This post was originally delivered as a Yom Kippur sermon at Kol Hadash Humanistic Congregation in 2016/5777 as part of a series entitled “This We Believe.” You can hear audio of the sermon through the Kol Hadash Podcast.
No one ever said that being a believer was easy.
Facing the limitations of this world, the distance between its harsh reality and our idealistic visions, is hard. Choosing what to do with our limited time on earth, how to live this life the best we can, and how to enable others to have secure lives of dignity and fulfillment, is hard. Accepting our own personal limitations, and finding motivation to continue is hard. We have the advantage of believing realistically, reasonably, flexibly, believing without perfect faith but with confidence. The lives we lead according to those beliefs – “this world, this life, these hands…and you” – may still be very difficult.
We know that we are not alone in our beliefs, or in our lives. We have a community of ideas and shared Jewish culture, both here at Kol Hadash and in the wider movement of Secular Humanistic Judaism. And we have communities of love, our closer and wider circles of shared experience and emotional connection. The “…and you” of what we believe is not simply collaboration to understand and affect this world or this life using these hands. “And you” means we believe it is important to have other people in our lives.
Jewish civilization has very few examples of the isolated mystic, the monk on a mountain alone. 10 people were required for a prayer quorum, or minyan (originally men, now anyone for most Jews). There was a tradition of studying the Talmud in partnership, or hevruta, because we can learn from each other and from sharpening our argument against another’s . In the first myth in our literature, God says that it is not good for humanity to be alone and he creates for the original Adam an ezer k’negdo – a helper fit for him. The friendship of David and Jonathan, the loving of family beyond blood of mother and daughter in law Ruth and Naomi, the beautiful partnership of the Song of Songs which exclaims “love is as strong as death.” “And You” is not a uniquely Humanistic belief, or a uniquely Jewish belief. Just as all of what we believe does not have to be unique to us to still be what we believe. Other people, other Jews, other Judaisms believe in aspects of “this world, this life, these hands…and you.” Our challenge is to face our challenging answers to the big questions in life with courage, and together.
Now relating to other people is also not easy – “and you” can be very hard. As we saw throughout this High Holiday series, creating community out of independent thinkers, getting secular thinkers – and secular Jews no less – on the same page is a real challenge. BELIEVE me. Learning from other people’s experience, especially people who are different from us, can be hard. Agreeing to disagree on certain issues so we can collaborate on what is important, finding common ground after divisive arguments, or a divisive election, that’s all very difficult. In this season of atonement, apology and forgiveness, we remember anew that repairing relationships, apologizing, forgiving can be very hard. And it’s hard enough when the other person is still around to talk to.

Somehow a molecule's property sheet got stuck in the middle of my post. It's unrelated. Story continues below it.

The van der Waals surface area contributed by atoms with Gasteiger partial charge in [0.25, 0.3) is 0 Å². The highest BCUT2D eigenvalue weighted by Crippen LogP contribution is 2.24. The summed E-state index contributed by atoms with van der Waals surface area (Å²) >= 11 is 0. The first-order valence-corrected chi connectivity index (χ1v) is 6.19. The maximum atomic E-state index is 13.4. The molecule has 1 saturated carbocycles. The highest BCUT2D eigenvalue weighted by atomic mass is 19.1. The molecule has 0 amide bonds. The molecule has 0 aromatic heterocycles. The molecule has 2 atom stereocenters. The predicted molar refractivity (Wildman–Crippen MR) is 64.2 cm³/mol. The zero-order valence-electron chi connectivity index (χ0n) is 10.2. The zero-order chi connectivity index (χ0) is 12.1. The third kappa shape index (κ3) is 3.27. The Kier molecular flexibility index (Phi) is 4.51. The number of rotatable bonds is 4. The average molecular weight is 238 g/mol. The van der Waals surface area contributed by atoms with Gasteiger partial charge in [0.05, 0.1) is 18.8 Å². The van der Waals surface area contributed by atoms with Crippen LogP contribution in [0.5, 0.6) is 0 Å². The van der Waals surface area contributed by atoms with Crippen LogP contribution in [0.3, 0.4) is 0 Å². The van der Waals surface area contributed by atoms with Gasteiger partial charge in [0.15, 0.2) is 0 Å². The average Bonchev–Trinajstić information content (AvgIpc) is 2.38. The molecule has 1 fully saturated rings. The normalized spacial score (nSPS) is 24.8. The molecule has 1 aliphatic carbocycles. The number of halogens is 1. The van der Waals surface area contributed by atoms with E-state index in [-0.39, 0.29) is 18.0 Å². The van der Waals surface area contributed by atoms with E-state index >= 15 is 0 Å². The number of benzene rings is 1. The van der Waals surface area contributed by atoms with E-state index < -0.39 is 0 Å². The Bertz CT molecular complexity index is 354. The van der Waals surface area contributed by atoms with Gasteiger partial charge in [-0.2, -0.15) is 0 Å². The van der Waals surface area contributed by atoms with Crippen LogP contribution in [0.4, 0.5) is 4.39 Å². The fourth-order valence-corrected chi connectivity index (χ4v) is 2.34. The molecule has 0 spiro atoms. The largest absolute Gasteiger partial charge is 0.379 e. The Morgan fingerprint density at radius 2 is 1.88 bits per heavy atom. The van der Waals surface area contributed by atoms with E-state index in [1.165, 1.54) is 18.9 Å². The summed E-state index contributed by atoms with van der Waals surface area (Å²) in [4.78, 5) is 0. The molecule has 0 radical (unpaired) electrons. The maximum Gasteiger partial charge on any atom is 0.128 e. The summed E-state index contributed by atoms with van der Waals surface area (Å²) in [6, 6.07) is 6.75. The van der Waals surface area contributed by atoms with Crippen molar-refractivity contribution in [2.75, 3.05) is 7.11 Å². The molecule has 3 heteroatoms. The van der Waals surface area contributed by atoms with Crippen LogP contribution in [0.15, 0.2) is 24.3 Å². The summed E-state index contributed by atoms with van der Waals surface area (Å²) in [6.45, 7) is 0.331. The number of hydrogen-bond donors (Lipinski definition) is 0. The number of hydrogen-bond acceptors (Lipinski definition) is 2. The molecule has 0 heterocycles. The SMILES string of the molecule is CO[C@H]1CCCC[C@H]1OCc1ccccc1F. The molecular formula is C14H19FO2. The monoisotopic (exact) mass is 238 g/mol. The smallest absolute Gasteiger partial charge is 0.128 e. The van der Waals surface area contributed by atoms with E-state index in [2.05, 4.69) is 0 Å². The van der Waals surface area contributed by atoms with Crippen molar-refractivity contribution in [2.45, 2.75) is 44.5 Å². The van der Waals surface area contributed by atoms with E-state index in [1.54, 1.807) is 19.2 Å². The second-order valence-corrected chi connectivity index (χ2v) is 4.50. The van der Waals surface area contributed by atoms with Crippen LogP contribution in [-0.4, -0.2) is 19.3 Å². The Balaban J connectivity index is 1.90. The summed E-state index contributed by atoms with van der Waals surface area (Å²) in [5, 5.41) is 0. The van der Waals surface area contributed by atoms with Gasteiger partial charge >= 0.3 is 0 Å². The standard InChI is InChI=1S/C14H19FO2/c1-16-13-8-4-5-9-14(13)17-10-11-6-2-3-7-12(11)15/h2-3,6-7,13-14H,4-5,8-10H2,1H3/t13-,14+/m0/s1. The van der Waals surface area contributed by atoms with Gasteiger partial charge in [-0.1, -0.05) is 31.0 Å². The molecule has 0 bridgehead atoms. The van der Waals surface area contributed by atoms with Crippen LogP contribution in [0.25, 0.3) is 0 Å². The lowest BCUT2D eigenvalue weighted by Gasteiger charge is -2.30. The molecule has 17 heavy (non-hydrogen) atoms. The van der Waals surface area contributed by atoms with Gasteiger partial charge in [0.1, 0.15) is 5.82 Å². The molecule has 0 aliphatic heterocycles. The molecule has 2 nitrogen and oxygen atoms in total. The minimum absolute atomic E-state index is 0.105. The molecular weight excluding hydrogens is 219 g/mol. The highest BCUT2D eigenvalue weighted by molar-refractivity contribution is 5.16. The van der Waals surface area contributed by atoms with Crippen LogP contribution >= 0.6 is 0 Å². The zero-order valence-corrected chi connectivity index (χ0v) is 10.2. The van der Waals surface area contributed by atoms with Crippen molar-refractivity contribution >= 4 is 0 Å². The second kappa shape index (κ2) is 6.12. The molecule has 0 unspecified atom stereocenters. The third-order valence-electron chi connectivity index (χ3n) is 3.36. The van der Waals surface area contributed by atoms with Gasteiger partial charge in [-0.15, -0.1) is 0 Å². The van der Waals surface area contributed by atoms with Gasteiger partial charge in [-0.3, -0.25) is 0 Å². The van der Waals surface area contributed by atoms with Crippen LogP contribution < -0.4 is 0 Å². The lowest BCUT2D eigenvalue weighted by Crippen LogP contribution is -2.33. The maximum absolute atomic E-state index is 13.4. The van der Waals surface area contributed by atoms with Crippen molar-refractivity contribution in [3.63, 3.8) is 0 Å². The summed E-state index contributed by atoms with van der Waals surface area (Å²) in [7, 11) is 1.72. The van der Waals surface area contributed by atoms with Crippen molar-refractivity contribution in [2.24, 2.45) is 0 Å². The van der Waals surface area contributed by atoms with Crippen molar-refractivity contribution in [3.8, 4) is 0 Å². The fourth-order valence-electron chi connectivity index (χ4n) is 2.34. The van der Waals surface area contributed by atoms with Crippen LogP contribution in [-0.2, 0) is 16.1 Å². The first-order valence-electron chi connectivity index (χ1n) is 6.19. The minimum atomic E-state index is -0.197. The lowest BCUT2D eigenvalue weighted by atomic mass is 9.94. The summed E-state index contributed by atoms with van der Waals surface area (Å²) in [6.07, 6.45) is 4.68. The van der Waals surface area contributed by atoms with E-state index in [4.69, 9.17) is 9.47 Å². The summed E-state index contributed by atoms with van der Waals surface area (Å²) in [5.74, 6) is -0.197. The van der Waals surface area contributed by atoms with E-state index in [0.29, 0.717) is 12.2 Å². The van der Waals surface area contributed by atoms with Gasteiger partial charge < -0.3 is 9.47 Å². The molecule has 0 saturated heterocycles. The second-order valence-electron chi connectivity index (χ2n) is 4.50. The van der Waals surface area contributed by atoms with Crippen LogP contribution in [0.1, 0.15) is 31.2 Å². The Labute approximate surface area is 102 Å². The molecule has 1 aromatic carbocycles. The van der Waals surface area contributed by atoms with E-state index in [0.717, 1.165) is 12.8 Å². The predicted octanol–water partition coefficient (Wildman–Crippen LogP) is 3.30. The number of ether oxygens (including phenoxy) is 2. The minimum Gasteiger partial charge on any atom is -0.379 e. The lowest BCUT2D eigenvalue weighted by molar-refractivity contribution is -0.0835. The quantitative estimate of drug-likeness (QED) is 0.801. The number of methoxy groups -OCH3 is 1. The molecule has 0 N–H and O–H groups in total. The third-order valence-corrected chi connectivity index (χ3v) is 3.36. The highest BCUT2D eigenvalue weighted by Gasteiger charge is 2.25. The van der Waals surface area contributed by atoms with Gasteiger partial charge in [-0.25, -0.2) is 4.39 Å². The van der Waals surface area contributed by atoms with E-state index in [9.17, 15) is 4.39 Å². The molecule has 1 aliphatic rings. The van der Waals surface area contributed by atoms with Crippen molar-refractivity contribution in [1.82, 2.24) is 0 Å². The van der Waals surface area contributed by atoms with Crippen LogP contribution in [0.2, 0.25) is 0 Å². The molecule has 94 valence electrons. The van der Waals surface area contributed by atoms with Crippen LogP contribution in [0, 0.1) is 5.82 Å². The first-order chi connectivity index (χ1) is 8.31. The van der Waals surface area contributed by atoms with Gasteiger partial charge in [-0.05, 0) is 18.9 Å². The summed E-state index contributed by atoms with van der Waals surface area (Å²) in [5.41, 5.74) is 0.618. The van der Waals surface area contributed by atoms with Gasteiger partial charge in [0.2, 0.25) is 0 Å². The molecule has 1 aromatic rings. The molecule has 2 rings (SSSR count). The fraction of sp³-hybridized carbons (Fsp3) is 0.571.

In Mitch Albom’s Tuesdays With Morrie, he writes that, “death ends a life, not a relationship.” And as much as we might want to resolve all of our outstanding conflicts with our loved ones before they are gone, there probably are not enough minutes in the day even if we started trying the minute this service is over. Let alone when the person is gone, or given a limited time left, or is taken from us too suddenly, or drifts away into an unknowing haze of forgetfulness. We have things we need to say, words we want to hear, that they may not have the opportunity or the ability to say. I once did a funeral for a couple whose wedding I had performed a few months before – the male partner has been diagnosed with brain cancer, so even though they had been together for over a decade, they decided to get married before he died. A few months later, I got the call that he had died, and we held a beautiful memorial service for him at the Newberry Library in Chicago on New Year’s Day. After the service, I suggested to his widow that perhaps in those last few months they had had the chance to say to each other what they wanted to say before the end. She looked at me, sad but not angry, and she said, “I had a lifetimes of things I wanted to say.” They were planning to be together for decades; anything less than that was much too short.
There are many reasons for “…and you.” Yes, it can make our work more effective, we can work better as two together than we could as individuals. We learn from new experiences and new perspectives. But emotionally, personally, for our own growth, being responsible to someone beyond ourselves, loving and caring and being generous for richer or for poorer, in sickness and in health, deepens and enriches our lives. The pain we feel when they are gone is a sign of how deeply we loved them. And that doesn’t mean that our relationship was perfect – we do not need perfection to love, to remember, to stay connected. But we do need to take seriously what we believe. If this world is the world we know, if this life is the life we know, if these hands are the way to connect to each other, then we need to take advantage of every opportunity as if it were the last time.
For The Last Time by Robin Fox
(full poem in A Women’s Torah Commentary, excerpted here for copyright reasons)
How do you know
when it’s the last time?
The last time to ask
“How are you?
How was your day?”
The last time to say
“I love you.
Good night…sweet dreams.”
. . . .
The only thing certain
is that you’re not truly alone
because of those who do love you
and for that be thankful
and feel blessed
that you were able to say
“Good night…I love you”
one last time.